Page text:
Unemployment insurance fraud is its own crime in Michigan. State officials say it’s rising, as some people look to turn an easy buck on the social safety net, reports the Detroit Free Press. “You have a system that was designed to help people make ends meet during some of the darkest hours of their lives,” said Stephen Geskey, director of the state’s Unemployment Insurance Agency. “When you have people engaged in fraud, that’s a problem.”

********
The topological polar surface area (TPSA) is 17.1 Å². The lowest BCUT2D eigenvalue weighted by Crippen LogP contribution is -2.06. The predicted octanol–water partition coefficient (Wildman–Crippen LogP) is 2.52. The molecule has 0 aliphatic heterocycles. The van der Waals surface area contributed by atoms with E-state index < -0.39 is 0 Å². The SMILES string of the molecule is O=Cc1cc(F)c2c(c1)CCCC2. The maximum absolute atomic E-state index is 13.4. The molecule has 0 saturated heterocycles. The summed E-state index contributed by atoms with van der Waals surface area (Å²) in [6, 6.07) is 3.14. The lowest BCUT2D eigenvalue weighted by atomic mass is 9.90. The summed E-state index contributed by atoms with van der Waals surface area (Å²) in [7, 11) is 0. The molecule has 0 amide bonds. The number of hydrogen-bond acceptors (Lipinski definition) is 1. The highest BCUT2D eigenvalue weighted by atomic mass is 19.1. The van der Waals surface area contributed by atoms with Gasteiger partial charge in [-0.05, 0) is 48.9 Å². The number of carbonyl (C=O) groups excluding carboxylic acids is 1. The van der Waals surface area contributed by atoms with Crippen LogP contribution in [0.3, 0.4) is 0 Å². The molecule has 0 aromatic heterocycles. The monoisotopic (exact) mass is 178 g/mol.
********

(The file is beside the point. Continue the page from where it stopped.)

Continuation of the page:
State figures show that fraud cases — tiny compared with the number of people receiving benefits — rose dramatically in 2009: 3,206 cases involving more than $6.2 million in overpayment. Both figures are up almost 40% over 2008 numbers. The state has a dozen investigators who search for fraudulent claims. Most fraud cases are handled administratively, with a notice to the recipient to repay the ill-gotten gains. Egregious cases prompt criminal charges. In Michigan, unemployment insurance fraud is a misdemeanor, punishable by up to a year in jail and a fine of four times the amount of the fraud. If illegally obtained benefits exceed $25,000, the crime is a felony and penalties increase, though judges tend to focus on restitution rather than jail time.